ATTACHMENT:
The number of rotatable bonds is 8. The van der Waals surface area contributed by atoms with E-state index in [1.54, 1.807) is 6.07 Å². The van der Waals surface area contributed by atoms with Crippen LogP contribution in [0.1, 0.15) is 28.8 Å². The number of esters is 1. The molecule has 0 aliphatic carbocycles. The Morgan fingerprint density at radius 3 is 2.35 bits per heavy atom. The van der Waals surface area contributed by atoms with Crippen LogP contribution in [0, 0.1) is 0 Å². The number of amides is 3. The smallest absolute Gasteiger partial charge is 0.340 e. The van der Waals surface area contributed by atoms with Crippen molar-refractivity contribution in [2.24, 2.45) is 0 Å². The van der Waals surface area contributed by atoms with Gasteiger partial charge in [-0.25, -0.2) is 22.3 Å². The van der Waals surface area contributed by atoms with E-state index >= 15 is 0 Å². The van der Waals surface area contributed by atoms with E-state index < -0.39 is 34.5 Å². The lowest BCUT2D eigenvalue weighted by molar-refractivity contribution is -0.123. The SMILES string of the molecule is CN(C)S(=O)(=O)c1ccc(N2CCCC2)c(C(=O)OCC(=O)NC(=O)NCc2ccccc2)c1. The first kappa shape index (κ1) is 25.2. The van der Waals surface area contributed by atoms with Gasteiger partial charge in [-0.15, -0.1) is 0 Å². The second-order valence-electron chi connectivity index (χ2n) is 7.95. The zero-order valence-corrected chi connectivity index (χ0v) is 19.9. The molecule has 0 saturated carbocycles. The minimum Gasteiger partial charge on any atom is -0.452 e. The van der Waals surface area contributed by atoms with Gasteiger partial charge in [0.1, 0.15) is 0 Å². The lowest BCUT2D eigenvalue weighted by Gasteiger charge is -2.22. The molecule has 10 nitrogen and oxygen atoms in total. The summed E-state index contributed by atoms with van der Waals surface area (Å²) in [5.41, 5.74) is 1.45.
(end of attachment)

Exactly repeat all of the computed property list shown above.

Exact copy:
The number of rotatable bonds is 8. The van der Waals surface area contributed by atoms with E-state index in [1.54, 1.807) is 6.07 Å². The van der Waals surface area contributed by atoms with Crippen LogP contribution in [0.1, 0.15) is 28.8 Å². The number of esters is 1. The molecule has 0 aliphatic carbocycles. The Morgan fingerprint density at radius 3 is 2.35 bits per heavy atom. The van der Waals surface area contributed by atoms with Crippen LogP contribution in [0, 0.1) is 0 Å². The number of amides is 3. The smallest absolute Gasteiger partial charge is 0.340 e. The van der Waals surface area contributed by atoms with Crippen molar-refractivity contribution in [2.24, 2.45) is 0 Å². The van der Waals surface area contributed by atoms with Gasteiger partial charge in [-0.25, -0.2) is 22.3 Å². The van der Waals surface area contributed by atoms with E-state index >= 15 is 0 Å². The van der Waals surface area contributed by atoms with E-state index < -0.39 is 34.5 Å². The lowest BCUT2D eigenvalue weighted by molar-refractivity contribution is -0.123. The SMILES string of the molecule is CN(C)S(=O)(=O)c1ccc(N2CCCC2)c(C(=O)OCC(=O)NC(=O)NCc2ccccc2)c1. The first kappa shape index (κ1) is 25.2. The van der Waals surface area contributed by atoms with Gasteiger partial charge in [-0.15, -0.1) is 0 Å². The second-order valence-electron chi connectivity index (χ2n) is 7.95. The zero-order valence-corrected chi connectivity index (χ0v) is 19.9. The molecule has 0 saturated carbocycles. The minimum Gasteiger partial charge on any atom is -0.452 e. The van der Waals surface area contributed by atoms with Gasteiger partial charge in [0.1, 0.15) is 0 Å². The lowest BCUT2D eigenvalue weighted by Gasteiger charge is -2.22. The molecule has 10 nitrogen and oxygen atoms in total. The summed E-state index contributed by atoms with van der Waals surface area (Å²) in [5.41, 5.74) is 1.45.